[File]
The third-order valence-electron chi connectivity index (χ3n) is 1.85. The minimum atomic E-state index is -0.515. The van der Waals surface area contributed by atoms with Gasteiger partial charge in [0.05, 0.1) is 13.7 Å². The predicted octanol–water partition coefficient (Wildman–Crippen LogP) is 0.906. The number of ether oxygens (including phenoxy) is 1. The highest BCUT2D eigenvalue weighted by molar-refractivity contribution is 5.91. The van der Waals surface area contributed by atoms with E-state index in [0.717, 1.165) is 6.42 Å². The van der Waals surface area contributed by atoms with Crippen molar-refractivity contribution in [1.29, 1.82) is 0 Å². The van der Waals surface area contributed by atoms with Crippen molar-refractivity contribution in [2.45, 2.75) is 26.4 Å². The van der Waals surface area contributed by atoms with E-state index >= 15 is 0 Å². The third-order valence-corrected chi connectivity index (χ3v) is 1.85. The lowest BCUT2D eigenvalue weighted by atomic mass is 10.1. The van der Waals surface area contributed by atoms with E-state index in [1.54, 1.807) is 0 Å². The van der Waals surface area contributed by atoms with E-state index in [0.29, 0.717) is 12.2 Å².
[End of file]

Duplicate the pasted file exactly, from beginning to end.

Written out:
The third-order valence-electron chi connectivity index (χ3n) is 1.85. The minimum atomic E-state index is -0.515. The van der Waals surface area contributed by atoms with Gasteiger partial charge in [0.05, 0.1) is 13.7 Å². The predicted octanol–water partition coefficient (Wildman–Crippen LogP) is 0.906. The number of ether oxygens (including phenoxy) is 1. The highest BCUT2D eigenvalue weighted by molar-refractivity contribution is 5.91. The van der Waals surface area contributed by atoms with E-state index in [0.717, 1.165) is 6.42 Å². The van der Waals surface area contributed by atoms with Crippen molar-refractivity contribution in [1.29, 1.82) is 0 Å². The van der Waals surface area contributed by atoms with Crippen molar-refractivity contribution in [2.45, 2.75) is 26.4 Å². The van der Waals surface area contributed by atoms with E-state index >= 15 is 0 Å². The third-order valence-corrected chi connectivity index (χ3v) is 1.85. The lowest BCUT2D eigenvalue weighted by atomic mass is 10.1. The van der Waals surface area contributed by atoms with E-state index in [1.54, 1.807) is 0 Å². The van der Waals surface area contributed by atoms with E-state index in [0.29, 0.717) is 12.2 Å².